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    in other words, just another day at the muni office…
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    which is why we call BS on the $400M sticker price and the 10-years supposedly needed to erect this modern-day wonder, which of course, will be obsolescent in 3, and require all sorts of contract modifications, additional costs, more bureaucracy, and of course, sole-source contracts to modernize.
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    No? Think SAP, think Port of Anchorage… triumphs in municipal project management, yes?
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    You’d think for a hundred large the overpaid engineering geniuses in Alaska’s university system could deliver an engineering package for an incinerator, a big box that burns stuff and generates a little electricity in the process.
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    But no, either they’re not geniuses or it’s more important to skim a hundred large outta petty cash and slip it to our favorite consultant nobody’s heard of before now.
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    You’d think any self-respecting Native Corporation could put up a turnkey incinerator project for half the price in half the time.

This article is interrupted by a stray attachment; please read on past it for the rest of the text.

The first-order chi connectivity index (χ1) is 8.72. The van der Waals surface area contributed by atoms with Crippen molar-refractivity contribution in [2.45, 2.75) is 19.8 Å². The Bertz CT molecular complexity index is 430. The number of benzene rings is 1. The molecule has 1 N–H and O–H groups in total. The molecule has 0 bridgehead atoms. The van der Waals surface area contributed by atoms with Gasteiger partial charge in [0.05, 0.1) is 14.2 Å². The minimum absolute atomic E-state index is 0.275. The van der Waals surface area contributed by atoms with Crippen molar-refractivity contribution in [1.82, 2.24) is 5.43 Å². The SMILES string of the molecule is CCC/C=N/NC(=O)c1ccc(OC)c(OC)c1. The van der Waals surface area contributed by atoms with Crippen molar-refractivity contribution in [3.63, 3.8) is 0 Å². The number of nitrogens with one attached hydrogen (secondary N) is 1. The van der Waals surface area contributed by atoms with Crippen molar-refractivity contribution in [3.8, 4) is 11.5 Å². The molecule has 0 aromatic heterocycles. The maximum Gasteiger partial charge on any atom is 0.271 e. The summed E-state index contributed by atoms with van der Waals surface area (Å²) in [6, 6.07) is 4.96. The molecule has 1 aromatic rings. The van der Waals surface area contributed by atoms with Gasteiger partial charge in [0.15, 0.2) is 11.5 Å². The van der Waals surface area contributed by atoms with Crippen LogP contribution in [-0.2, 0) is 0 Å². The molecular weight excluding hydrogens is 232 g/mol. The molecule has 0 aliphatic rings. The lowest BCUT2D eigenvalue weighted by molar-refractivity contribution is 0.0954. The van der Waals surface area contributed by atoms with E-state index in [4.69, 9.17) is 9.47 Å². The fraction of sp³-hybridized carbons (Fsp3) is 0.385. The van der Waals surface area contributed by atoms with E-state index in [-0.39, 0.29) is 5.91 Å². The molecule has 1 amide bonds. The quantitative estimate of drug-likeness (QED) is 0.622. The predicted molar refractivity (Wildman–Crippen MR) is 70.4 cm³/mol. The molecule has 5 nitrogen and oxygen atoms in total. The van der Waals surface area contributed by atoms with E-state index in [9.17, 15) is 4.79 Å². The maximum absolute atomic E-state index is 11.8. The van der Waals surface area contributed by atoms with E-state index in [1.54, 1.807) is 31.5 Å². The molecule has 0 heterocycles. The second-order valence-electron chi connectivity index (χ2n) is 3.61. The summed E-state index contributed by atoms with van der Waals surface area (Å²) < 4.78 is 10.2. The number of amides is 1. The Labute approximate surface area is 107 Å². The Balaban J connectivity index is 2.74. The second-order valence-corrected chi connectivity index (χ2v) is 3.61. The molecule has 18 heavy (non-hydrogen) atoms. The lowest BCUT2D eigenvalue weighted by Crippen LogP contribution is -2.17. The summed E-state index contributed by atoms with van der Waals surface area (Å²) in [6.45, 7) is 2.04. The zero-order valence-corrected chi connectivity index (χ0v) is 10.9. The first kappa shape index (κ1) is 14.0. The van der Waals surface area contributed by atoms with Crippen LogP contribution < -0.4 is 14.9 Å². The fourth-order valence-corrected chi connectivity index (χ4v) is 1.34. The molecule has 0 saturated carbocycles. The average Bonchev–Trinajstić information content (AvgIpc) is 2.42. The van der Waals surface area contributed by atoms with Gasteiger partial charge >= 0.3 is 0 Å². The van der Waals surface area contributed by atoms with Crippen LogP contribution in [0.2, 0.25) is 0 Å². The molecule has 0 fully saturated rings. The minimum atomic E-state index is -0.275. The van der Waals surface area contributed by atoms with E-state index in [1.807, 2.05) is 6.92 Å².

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    No? Think Fire Island wind power. Google what they build worldwide.
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    Yes, Mr. Editor, large, sole-source government contracts are bad public policy, but let’s not expect Anchorage Assembly to put the contract out for bids.
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    Why, you might ask… What if skeptics, non-team players start filing Freedom of Information Act requests for details about the incinerator contract -and- another hundred-large no-bid contract our Anchorage Assembly gave Thomas Meacham for legal services involving “natural resources law”, while Meacham represents “Friends of Stewart Trail”, a non-profit created to seize private landowners’ property instead of asking permission to cross it?
    (https://anchorageak.granicus.com/DocumentViewer.php?file=anchorageak_26dd71b1832c9155a75f2f6aab58bee9.pdf&view=1)
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    What if skeptics, non team players start filing FOIA requests for details on -every- no-bid contract our Assembly’s awarded in the last 10 years?
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    Sure the Assembly will “question” the largesse but members won’t do anything about it.
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    Why not? Recall the Prime Directives for local government: first, Thou Shalt Get Money; second, Thou Shalt Not Mess With Anything Outside Your District, Lest Vengeful Colleagues Return The Favor When You Need Votes or Money.
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    No, Mr. Editor, it doesn’t make things right. But it makes them understandable.
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    Until we find our own Donald Trump(s), “understandable” is about all productive Anchorage residents have right now.

    Reply